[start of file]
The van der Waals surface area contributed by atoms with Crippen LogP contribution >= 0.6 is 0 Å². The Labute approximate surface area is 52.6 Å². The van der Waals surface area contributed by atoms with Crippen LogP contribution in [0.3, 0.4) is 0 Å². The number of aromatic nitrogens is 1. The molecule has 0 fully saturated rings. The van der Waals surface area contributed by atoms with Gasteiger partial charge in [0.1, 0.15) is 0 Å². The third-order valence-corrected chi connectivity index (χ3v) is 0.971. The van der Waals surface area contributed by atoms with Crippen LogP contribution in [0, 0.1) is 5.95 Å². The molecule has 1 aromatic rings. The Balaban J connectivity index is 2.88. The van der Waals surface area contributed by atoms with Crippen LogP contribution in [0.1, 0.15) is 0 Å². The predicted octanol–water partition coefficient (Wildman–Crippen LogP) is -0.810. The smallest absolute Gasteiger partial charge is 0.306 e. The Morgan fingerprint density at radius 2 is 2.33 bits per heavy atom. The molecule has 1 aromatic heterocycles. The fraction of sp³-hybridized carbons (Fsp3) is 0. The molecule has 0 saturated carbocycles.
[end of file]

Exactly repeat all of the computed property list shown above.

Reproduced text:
The van der Waals surface area contributed by atoms with Crippen LogP contribution >= 0.6 is 0 Å². The Labute approximate surface area is 52.6 Å². The van der Waals surface area contributed by atoms with Crippen LogP contribution in [0.3, 0.4) is 0 Å². The number of aromatic nitrogens is 1. The molecule has 0 fully saturated rings. The van der Waals surface area contributed by atoms with Gasteiger partial charge in [0.1, 0.15) is 0 Å². The third-order valence-corrected chi connectivity index (χ3v) is 0.971. The van der Waals surface area contributed by atoms with Crippen LogP contribution in [0, 0.1) is 5.95 Å². The molecule has 1 aromatic rings. The Balaban J connectivity index is 2.88. The van der Waals surface area contributed by atoms with Crippen LogP contribution in [0.1, 0.15) is 0 Å². The predicted octanol–water partition coefficient (Wildman–Crippen LogP) is -0.810. The smallest absolute Gasteiger partial charge is 0.306 e. The Morgan fingerprint density at radius 2 is 2.33 bits per heavy atom. The molecule has 1 aromatic heterocycles. The fraction of sp³-hybridized carbons (Fsp3) is 0. The molecule has 0 saturated carbocycles.